In addition to the immunology testing that is performed in the lab, the Microbiology branch performs testing on bacterial cultures, examines fecal samples for parasites that cause intestinal disease, and performs influenza testing.
The Air Force began an influenza surveillance program in 1976 to collect data about disease and its spread in response to an outbreak of what was called “Bootcamp Flu.” In the close quarters of basic training, the virus spread through many barracks, according to Donald Minnich, technical supervisor for the Virology and manual testing section at the Epi Lab.
Donald Minnich, technical supervisor for the manual testing section, oversees the influenza surveillance program at the Epidemiology Laboratory Service, also known as the Epi Lab, at the 711th Human Performance Wing’s United States Air Force School of Aerospace Medicine and Public Health at Wright Patterson AFB, Ohio.The lab identifies and sequences the genome of influenza samples received from U.S. Air Force hospitals and clinics around the world, as well as other Department of Defense facilities. The data collected on active flu strains contributes about 25 percent of the total data used by the Centers for Disease Control and Prevention to formulate its yearly influenza vaccine.
To combat illness, recruits needed to be regularly monitored, giving birth to Operation Gargle, in which recruits gargled with a solution and spit it back into a specimen cup which was then tested for influenza and other respiratory pathogens.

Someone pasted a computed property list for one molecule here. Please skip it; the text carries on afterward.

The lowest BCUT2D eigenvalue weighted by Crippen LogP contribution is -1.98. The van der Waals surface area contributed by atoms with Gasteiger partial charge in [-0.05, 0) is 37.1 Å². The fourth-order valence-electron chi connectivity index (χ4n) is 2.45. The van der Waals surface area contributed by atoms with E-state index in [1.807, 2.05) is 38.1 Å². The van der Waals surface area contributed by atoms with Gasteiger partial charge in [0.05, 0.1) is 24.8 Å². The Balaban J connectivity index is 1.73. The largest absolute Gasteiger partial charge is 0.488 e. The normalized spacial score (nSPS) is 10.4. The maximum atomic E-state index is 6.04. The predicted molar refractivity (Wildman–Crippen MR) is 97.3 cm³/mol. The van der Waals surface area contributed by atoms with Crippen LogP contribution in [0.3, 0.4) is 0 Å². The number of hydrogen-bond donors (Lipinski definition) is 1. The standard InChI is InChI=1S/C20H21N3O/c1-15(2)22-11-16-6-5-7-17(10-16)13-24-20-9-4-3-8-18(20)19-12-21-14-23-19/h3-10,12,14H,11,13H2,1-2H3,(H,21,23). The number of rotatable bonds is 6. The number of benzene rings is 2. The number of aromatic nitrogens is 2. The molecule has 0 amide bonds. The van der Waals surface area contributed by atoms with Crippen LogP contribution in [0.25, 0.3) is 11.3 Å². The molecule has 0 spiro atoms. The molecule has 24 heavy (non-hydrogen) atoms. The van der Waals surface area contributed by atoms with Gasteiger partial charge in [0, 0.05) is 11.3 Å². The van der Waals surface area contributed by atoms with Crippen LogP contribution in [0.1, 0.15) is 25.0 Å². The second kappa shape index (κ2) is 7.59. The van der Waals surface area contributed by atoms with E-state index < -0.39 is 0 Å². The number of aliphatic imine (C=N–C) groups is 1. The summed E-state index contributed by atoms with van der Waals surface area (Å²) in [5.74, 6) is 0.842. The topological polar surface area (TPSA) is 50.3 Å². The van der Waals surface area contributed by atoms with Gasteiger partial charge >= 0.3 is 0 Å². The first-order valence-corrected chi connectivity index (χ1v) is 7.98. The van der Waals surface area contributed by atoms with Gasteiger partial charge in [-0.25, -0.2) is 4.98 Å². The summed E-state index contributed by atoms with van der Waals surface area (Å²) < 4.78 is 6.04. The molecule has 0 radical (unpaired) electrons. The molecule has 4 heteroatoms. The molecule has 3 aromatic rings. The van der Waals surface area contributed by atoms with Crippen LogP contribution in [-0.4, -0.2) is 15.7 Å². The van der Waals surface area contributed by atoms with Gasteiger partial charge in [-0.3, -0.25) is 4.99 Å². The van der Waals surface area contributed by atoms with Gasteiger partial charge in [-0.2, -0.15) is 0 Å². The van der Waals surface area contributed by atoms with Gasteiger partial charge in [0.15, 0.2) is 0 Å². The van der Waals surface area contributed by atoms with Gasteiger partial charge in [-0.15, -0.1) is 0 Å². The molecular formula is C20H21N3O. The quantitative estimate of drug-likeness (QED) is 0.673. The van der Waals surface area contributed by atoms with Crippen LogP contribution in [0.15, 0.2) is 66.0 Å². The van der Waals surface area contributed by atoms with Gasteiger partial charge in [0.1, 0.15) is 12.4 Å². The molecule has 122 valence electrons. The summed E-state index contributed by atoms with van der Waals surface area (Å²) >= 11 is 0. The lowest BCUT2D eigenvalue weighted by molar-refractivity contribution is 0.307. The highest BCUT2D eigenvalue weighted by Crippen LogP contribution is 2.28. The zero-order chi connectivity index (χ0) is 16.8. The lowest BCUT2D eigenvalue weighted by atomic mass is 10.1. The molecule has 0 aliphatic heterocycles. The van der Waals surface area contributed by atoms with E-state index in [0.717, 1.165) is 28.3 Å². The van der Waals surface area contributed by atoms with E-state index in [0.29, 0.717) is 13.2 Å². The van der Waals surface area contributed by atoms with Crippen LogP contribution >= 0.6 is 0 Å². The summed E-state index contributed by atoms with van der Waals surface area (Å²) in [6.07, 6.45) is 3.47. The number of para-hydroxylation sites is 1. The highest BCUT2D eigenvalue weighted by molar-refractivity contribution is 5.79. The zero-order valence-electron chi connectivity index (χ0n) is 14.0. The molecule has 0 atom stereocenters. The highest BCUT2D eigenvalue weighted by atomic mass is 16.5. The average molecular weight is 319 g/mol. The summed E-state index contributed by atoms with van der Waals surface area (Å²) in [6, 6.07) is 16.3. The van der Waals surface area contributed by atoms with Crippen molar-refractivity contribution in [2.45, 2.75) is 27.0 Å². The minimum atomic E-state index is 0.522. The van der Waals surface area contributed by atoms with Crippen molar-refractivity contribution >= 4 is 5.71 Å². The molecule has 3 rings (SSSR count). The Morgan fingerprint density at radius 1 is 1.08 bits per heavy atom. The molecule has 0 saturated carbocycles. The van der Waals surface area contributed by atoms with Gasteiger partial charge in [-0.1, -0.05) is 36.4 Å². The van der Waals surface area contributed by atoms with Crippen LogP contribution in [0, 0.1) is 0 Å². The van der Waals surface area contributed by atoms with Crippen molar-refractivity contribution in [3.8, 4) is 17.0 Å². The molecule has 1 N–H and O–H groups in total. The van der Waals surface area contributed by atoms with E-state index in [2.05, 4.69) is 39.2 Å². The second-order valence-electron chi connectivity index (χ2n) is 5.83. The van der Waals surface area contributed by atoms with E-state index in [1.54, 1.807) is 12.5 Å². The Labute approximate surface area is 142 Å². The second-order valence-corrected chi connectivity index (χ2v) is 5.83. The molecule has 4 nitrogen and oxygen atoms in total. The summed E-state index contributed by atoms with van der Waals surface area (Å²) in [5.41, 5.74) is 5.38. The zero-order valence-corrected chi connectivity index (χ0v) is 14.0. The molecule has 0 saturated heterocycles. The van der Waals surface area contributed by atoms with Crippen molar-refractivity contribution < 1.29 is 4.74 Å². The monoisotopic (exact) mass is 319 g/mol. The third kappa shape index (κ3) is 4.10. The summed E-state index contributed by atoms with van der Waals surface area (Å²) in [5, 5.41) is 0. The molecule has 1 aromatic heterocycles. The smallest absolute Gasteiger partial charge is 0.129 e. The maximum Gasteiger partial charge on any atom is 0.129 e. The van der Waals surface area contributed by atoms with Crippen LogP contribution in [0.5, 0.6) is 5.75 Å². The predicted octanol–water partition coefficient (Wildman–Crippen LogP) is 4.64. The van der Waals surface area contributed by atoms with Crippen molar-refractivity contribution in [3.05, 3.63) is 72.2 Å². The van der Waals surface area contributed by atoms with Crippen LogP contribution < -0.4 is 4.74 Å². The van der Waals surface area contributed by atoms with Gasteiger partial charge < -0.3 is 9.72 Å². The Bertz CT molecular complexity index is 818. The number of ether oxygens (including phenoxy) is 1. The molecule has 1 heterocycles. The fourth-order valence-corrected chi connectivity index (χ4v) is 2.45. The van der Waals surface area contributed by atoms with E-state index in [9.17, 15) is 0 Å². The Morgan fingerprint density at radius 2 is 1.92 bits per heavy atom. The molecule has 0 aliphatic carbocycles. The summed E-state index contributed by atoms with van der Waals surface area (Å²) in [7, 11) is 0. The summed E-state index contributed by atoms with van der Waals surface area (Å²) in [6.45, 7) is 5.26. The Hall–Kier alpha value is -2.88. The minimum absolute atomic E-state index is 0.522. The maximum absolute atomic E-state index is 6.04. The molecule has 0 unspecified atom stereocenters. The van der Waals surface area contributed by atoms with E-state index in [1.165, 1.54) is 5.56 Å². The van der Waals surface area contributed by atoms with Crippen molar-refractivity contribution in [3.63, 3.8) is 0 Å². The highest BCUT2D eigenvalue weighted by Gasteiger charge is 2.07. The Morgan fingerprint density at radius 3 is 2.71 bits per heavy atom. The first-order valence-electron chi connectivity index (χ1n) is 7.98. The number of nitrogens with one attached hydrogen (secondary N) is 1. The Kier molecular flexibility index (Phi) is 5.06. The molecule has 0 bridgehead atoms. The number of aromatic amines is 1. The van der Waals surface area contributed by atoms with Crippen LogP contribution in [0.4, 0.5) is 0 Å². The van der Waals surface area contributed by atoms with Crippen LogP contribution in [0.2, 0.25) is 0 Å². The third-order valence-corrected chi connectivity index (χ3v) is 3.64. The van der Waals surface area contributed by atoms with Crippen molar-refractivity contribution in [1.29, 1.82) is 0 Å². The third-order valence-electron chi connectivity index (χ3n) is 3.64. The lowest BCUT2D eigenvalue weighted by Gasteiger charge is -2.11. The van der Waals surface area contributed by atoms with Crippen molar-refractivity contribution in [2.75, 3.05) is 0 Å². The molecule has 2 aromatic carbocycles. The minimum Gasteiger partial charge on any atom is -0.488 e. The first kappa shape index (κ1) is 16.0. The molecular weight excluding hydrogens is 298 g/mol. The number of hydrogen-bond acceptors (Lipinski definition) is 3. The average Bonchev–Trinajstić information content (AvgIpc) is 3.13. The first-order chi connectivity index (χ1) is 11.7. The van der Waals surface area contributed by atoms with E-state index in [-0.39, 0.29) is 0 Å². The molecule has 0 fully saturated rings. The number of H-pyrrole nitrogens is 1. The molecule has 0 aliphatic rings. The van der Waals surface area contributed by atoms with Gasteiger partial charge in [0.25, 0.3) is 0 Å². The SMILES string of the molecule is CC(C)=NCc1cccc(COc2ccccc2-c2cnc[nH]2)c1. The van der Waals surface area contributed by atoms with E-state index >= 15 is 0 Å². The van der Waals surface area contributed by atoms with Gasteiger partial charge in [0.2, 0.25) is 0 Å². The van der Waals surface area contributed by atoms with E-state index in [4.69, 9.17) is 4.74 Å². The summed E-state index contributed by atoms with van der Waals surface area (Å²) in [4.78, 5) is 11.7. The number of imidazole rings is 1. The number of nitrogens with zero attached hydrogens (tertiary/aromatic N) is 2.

The Air Force program is now part of the Defense Health Agency’s Global, Laboratory-Based Respiratory Pathogen program which grows, sequences and collects data on influenza, parainfluenza, adenovirus and the Respiratory Syncytial Virus, or RSV.
The flu surveillance program at the Epi Lab has approximately 95 submitting laboratories scattered across the continental United States and the globe, from deployed areas to Europe, Japan and Guam.
In a typical flu season, the surveillance program receives between 5,000 and 6,000 specimens. This year, the Epi Lab has received 5,000 specimens in just the first few months of the flu season, according to Minnich.
Are juices that promise “cleansing from toxins” or “detoxification” of our bodies considered healthy? Are these products worth it?
Most likely not. If your body has been poisoned, detox juices and herbal products are not likely to help. The toxins they refer to are usually not real poisons like heavy metals or pesticides. They use the word toxin to grab your attention so you think there is something wrong and that buying their product will correct it. It is normal for our bodies produce some of these substances that should not be stored. Fortunately, our kidneys and liver are designed to rid the body of these substances.